How the North Cascades Almost Changed the Outcome of the Civil War, Paul Willis

How the North Cascades Almost Changed the Outcome of the Civil War

The Picket Range in the North Cascades
is named for its resemblance to a picket fence,
not in remembrance of the soldier
George E. Pickett, who in fact was posted
to Fort Bellingham in 1856. But at my age,
to try to climb most any of the Picket summits,
much less have a go at the entire Picket Traverse,
would be as good an enterprise
as Pickett’s Charge at Gettysburg in 1863.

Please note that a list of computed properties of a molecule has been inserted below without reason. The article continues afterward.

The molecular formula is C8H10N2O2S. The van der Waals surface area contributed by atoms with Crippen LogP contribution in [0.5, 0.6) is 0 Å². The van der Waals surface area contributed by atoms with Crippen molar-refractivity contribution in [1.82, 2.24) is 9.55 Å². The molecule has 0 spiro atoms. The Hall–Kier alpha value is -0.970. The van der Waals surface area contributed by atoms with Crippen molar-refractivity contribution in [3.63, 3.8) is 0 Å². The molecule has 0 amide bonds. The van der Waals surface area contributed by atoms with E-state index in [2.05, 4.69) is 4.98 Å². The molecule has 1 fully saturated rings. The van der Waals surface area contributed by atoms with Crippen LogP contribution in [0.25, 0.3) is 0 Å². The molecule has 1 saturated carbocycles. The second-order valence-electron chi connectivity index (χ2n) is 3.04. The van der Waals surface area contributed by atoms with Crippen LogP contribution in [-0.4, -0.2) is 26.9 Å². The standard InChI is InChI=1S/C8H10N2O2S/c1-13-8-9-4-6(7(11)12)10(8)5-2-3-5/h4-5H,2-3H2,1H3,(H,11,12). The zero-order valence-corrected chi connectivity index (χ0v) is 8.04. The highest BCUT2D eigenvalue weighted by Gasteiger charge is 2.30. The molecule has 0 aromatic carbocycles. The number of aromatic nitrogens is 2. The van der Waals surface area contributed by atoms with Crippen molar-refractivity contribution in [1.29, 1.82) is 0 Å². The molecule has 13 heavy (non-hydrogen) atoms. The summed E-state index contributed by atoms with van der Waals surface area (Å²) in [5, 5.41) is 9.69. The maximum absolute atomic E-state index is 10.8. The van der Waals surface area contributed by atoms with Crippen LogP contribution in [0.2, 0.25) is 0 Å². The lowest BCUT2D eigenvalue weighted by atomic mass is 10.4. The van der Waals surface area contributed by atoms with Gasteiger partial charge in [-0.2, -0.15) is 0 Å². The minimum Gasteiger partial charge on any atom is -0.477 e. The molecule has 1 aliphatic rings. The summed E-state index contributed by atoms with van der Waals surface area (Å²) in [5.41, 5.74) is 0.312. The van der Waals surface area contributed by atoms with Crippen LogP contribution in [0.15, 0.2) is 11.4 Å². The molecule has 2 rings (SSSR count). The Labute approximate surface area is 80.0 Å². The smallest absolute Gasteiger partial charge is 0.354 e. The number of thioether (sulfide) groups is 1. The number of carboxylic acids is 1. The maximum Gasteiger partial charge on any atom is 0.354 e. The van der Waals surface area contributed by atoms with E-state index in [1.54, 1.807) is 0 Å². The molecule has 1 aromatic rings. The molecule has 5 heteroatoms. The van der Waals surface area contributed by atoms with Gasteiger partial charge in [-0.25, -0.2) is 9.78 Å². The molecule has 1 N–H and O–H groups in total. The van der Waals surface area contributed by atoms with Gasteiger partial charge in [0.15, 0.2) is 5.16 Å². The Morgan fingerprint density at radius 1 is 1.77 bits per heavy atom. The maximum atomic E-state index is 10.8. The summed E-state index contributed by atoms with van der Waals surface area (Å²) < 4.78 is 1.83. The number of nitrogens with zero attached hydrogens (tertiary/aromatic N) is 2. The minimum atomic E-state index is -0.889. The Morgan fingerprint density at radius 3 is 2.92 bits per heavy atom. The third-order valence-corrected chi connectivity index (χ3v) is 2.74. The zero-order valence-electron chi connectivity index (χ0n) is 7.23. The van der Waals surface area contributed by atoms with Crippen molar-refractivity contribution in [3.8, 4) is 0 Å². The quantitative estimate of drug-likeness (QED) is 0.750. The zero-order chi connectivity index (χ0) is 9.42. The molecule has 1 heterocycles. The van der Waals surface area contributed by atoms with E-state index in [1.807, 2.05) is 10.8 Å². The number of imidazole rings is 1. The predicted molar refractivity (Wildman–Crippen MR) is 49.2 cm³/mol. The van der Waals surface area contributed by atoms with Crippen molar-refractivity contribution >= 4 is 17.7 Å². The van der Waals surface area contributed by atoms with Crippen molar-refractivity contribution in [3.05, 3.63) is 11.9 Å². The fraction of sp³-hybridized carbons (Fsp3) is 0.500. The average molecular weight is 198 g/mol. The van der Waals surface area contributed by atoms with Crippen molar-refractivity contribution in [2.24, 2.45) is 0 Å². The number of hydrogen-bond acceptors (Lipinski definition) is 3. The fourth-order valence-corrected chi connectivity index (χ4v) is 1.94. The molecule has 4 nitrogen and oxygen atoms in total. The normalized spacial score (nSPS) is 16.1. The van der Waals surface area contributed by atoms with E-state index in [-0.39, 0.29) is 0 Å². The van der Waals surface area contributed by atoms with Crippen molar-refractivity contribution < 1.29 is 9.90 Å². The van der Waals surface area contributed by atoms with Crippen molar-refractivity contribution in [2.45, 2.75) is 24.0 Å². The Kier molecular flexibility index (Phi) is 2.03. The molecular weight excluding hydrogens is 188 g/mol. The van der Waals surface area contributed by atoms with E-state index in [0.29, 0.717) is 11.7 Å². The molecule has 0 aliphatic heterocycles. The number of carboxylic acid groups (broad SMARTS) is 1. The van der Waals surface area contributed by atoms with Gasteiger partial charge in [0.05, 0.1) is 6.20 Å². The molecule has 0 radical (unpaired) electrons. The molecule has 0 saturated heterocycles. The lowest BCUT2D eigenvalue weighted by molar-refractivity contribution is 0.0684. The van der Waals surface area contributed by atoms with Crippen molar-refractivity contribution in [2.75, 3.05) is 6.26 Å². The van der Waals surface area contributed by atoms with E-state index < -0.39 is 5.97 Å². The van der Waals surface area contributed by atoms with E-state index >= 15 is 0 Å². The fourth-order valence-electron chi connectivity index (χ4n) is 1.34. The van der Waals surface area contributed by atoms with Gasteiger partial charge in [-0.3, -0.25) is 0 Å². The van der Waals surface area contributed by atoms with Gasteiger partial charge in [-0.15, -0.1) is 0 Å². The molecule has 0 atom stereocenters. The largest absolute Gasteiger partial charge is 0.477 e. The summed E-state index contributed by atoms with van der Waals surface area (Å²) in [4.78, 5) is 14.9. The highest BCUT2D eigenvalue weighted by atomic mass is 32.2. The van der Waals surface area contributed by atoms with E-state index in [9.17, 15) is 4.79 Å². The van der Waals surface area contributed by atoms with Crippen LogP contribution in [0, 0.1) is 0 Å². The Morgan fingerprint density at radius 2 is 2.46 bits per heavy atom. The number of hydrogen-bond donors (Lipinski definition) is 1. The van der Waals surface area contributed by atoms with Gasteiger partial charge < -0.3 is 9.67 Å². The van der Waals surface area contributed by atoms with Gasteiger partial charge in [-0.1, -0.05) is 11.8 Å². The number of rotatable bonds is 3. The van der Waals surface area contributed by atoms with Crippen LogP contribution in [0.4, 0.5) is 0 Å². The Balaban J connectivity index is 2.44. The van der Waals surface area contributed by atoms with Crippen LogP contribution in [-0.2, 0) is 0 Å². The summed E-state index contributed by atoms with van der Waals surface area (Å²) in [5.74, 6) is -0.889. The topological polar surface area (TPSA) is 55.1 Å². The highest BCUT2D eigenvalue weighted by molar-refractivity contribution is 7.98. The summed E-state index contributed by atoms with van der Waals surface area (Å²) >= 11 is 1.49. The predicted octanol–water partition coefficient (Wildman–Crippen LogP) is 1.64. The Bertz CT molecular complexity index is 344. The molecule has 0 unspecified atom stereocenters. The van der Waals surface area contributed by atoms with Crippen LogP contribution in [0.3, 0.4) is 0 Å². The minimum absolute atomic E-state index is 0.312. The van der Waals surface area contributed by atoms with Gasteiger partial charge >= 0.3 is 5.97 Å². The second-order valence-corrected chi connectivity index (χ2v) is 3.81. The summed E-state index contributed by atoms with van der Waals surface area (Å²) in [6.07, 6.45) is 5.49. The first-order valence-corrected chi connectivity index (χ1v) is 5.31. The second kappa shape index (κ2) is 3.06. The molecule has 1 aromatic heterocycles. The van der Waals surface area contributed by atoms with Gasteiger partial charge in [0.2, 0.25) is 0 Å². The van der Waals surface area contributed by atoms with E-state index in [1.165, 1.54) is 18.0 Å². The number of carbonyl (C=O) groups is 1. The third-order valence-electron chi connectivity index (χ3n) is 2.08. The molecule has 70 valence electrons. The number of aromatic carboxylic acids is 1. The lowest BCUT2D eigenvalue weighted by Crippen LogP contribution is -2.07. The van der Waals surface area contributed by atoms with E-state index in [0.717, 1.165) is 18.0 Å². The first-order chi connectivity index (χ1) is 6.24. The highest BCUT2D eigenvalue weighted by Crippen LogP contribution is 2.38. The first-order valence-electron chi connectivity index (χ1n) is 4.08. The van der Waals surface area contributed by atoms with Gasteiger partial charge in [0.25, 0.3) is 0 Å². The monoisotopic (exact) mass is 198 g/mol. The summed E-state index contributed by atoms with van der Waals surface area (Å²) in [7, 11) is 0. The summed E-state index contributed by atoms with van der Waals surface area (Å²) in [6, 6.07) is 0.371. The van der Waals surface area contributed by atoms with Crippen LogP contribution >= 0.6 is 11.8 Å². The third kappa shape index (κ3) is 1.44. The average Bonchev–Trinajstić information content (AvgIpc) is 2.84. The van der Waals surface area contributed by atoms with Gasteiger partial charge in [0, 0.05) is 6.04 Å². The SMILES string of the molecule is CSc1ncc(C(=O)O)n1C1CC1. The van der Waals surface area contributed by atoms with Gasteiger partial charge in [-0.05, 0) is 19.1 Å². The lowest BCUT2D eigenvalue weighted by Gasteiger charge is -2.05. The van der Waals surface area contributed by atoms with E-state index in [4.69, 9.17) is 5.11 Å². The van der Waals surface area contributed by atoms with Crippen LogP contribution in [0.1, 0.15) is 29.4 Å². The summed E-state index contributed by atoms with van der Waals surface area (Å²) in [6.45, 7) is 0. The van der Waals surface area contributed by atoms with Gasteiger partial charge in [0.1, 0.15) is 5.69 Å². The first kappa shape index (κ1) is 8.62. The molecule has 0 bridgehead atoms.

Had General Pickett looked up across
those fields to the Union lines
behind that long, stone-angled fence
and thought of the Pickets he might once
or twice have seen from a forested hilltop
somewhere above Puget Sound or from
the deck of a ship in the Strait of Juan de Fuca,
and had he known the future names
of those strange peaks—Terror, Fury,
Challenger—and of the peaks so near at hand—
Despair, Damnation, Desolation,
Formidable, Forbidden, Torment—

might he have paused, might he
at least have hesitated, before
he sent wave after wave of grim, gray men
against those hopeless alder thickets,
those tangled swamps of devil’s club,
those jagged glaciers thundering
into the deep dark cirques below,
that granite line of bayonets
bristling upward into an ever-smoking sky?

Paul Willis

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